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Bikini body? Ready. Dieting and controlling myself at the table? Every day since I had my first encounter with a mirror at fifteen. Christmas dinner? You know that it will inexorably come.
At the moment we’re in that fantastic time frame when everyone will begin to wear more clothes. Food tends to be more solid, hot and fragrant.
And there’ll come a day, when it’ll be Christmas and every victory as regards to my figure will be in any case undone. So, why skimp? This is the right moment. The only time of the year when you can indulge yourself without feeling too guilty because no one will notice in the short run. We’ll all be together again in January running on the treadmill, trying to make amends.
Mankind has stopped having to face freezing winters (thanks to central heating and maybe even due – alas – to global warming), which is why there’s really no need to increase your calorie intake.
There are however some traditional eating habits that are still deeply rooted and a few common sense practices (those we call traditions) that are essential for a sound diet.
Some people support the theory that traditional European eating habits are one of the main reasons why obesity is less widespread in Europe than in the U.S.
Sitting at the table with other people tends to lower your calorie intake because part of the time is spent socialising, the traditional British five-o'clock tea justifies and contains when you have sweets (which shouldn’t really be eaten at other times of the day), any Italian would have a latte or a cappuccino in the morning and never after lunch.
Taking a break from watching your weight between October to January is also part of the equation.
If it’s true that a healthy body is a prerequisite to having a healthy mind, then it’s just as true that only a healthy mind can lead to a good physical shape. A neurotic mind, obsessed with non-stop calorie counting begins to boycott our bodies and do us some serious damage.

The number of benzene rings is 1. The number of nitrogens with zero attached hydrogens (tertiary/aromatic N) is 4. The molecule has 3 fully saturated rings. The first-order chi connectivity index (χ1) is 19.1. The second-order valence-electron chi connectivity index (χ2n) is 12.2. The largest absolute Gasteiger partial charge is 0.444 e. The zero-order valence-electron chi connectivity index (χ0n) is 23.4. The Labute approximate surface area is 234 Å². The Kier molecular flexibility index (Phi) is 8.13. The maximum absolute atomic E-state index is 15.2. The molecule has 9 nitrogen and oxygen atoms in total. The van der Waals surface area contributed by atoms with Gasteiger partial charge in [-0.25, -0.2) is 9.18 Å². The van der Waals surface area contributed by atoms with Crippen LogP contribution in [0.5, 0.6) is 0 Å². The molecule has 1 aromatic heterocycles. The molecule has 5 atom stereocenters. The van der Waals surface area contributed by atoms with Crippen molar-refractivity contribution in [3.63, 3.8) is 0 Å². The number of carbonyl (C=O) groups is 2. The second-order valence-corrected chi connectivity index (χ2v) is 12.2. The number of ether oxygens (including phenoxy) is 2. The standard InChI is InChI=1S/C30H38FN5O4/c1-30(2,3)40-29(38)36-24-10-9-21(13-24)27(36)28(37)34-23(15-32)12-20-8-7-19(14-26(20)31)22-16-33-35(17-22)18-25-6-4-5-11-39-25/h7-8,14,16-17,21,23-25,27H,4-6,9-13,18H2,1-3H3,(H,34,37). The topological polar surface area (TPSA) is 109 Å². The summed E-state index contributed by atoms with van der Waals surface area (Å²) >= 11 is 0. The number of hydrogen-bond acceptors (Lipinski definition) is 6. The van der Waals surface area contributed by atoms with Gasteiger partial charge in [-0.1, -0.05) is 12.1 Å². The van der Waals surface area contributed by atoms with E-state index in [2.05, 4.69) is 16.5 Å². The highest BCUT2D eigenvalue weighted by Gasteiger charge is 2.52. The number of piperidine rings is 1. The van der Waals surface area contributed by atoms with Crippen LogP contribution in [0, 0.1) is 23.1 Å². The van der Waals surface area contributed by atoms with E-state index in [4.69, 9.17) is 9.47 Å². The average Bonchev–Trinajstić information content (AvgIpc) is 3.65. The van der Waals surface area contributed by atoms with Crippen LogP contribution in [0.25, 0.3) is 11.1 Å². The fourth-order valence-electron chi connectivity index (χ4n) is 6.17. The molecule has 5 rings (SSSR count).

This has become a thing on social media: The Vegan Blonde, the New York fitness blogger who sold over 40.000 copies of her detox diet. It all went well until Jordan Younger’s hair (she had been depriving herself of animal derivatives, gluten, sugar, oil, seeds and legumes) started to fall out in chunks.
#eatclean is now a global trend that runs the risk of becoming much more than a diet, rather a poison for your mind. Many people who subscribe to the healthy eating craze are actually convinced that the eating habits of the majority of the population don’t just make them fat, but also impure.
According to the Guardian, the number of diagnosed eating disorders that masquerade as healthy eating habits is increasing every year. Orthorexia nervosa (from the Greek Orthos, correct and Orexis, appetite) is the most extreme version of these psychological disorders and includes those people who stick to a strict diet in an obsessive manner for a long period of time, with a particular target in mind. This problem is already widespread within the bodybuilding community. In fact many bodybuilders impose on themselves, for years on end, a diet without fruit and carbohydrates but with a disproportionate protein content.
#cleaneating is also encouraged by many food and fitness bloggers with worrying side effects on certain impressionable youngsters.
This is why indulging yourself from time-to-time is not only not a sin, but goes with having a balanced lifestyle. And if we can’t let go of our self-control, let’s also do it methodically by gradually loosening up when it comes to eating. While you’re swapping your summer clothes for winter ones you can also revise your dietary plan: with more days when you can eat as much as you want rather than just one and ending on the 2nd January next year. When we promise that we will return to the old regime and renew our gym membership.
Unless we feel like indulging in life’s little pleasures (and we’ve only got one life, note to self) a little longer. Maybe until Easter.
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